Stephanie Slade Connects The Dots on the HHS Mandate…

Stephanie Slade Connects The Dots on the HHS Mandate… June 19, 2013

What follows is from her opinion piece in U.S. News & World Report. She explains how the HHS Mandate is just one more in a long line of First Amendment abuses by the current Administration.

Lost for some people amid worries about National Security Agency surveillance practices, Internal Revenue Service targeting of conservative organizations and Department of Justice investigations of journalists who dared to speak to government employees is another troubling example of inappropriate federal overreach – the Health and Human Services contraception mandate.

That mandate requires private organizations to provide contraceptives, abortifacients and sterilization procedures to their female employees, free of charge, even if doing so violates the deeply held religious beliefs of the organization. It is an egregious transgression against religious freedom.

To save face, the administration carved out a narrow exception for purely religious organizations like churches and synagogues. Uncovered by the exception are hospitals, charities, schools, colleges and businesses run by religious organizations or individuals. The requirement, which tells American citizens to violate their beliefs or pay millions of dollars in fines to the federal government, went into effect for non-religious organizations last August. Religious groups were given a year’s grace period to figure out how best to violate their consciences.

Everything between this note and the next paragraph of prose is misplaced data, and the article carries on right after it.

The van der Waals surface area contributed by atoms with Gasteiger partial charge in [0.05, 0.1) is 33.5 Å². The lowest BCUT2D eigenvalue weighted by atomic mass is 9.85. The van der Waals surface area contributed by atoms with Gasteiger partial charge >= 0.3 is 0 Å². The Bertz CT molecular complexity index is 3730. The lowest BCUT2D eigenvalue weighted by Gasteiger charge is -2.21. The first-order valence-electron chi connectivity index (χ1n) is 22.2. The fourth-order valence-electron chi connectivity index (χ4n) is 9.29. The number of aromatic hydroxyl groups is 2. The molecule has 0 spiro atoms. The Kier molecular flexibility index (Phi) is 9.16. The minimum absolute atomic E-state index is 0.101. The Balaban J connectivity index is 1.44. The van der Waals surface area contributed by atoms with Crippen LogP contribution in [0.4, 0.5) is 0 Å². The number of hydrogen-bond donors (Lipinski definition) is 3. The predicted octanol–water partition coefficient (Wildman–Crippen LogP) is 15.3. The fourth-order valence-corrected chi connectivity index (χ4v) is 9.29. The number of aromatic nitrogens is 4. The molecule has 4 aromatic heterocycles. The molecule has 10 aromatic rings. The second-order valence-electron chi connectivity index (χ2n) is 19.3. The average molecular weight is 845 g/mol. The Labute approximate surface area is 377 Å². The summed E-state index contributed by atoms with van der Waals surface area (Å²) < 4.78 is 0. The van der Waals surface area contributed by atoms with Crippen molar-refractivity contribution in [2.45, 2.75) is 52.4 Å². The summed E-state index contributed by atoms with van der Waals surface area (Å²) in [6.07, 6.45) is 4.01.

The organizations were understandably not appeased. A number of them are taking the government to court: in Colorado last month, a panel of federal judges heard arguments from Hobby Lobby, a famously Christian-run retailer that has already promised not to comply with the mandate. The state of Oklahoma has come out in support of the store chain’s right not to be forced to go against its beliefs. Other groups are reluctantly exploring whether to cease providing health insurance to their employees at all so as not to be forced to participate in the purchasing of drugs they find morally objectionable. And at least one order of Catholic nuns has disclosed that the mandate could leave it with no alternative but to leave the United States altogether.

The Little Sisters of the Poor is a religious congregation that cares for the impoverished elderly through its operation of 30 homes for low-income seniors in this country. The sisters all take vows of poverty; they live to serve the residents of their homes. Money is tight. Operating expenses are not low for organizations that feed, house and provide medical care for more than 2,500 aged Americans. The sisters must travel around, literally begging for donations from churches and businesses to help them stay afloat. A representative of the organization told the Daily Caller in December that the mandate “could be a serious threat to our mission in the U.S. because we would never be able to afford to pay the fines involved. We have difficulty making ends meet just on a regular basis; we have no extra funding that would cover these fines.”

Read the rest.

I wonder if Stephanie’s laptop will be hacked now?

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